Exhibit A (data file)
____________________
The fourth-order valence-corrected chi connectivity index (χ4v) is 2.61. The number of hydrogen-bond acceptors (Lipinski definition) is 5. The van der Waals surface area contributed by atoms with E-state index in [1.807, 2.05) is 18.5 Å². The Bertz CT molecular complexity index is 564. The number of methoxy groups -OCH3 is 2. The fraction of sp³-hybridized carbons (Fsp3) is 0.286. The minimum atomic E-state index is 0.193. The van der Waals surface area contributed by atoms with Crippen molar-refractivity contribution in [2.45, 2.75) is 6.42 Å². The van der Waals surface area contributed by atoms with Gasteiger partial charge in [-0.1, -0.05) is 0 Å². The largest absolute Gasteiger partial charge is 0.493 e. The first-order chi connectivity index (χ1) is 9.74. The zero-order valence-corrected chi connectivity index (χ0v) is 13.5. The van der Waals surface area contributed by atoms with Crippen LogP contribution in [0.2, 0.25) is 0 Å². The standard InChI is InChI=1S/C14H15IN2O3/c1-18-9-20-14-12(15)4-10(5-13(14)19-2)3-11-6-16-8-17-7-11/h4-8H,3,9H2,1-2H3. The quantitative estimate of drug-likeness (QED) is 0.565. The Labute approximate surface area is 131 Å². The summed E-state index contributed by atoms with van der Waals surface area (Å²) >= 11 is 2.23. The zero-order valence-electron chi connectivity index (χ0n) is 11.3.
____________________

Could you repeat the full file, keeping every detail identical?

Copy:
The fourth-order valence-corrected chi connectivity index (χ4v) is 2.61. The number of hydrogen-bond acceptors (Lipinski definition) is 5. The van der Waals surface area contributed by atoms with E-state index in [1.807, 2.05) is 18.5 Å². The Bertz CT molecular complexity index is 564. The number of methoxy groups -OCH3 is 2. The fraction of sp³-hybridized carbons (Fsp3) is 0.286. The minimum atomic E-state index is 0.193. The van der Waals surface area contributed by atoms with Crippen molar-refractivity contribution in [2.45, 2.75) is 6.42 Å². The van der Waals surface area contributed by atoms with Gasteiger partial charge in [-0.1, -0.05) is 0 Å². The largest absolute Gasteiger partial charge is 0.493 e. The first-order chi connectivity index (χ1) is 9.74. The zero-order valence-corrected chi connectivity index (χ0v) is 13.5. The van der Waals surface area contributed by atoms with Crippen LogP contribution in [0.2, 0.25) is 0 Å². The standard InChI is InChI=1S/C14H15IN2O3/c1-18-9-20-14-12(15)4-10(5-13(14)19-2)3-11-6-16-8-17-7-11/h4-8H,3,9H2,1-2H3. The quantitative estimate of drug-likeness (QED) is 0.565. The Labute approximate surface area is 131 Å². The summed E-state index contributed by atoms with van der Waals surface area (Å²) >= 11 is 2.23. The zero-order valence-electron chi connectivity index (χ0n) is 11.3.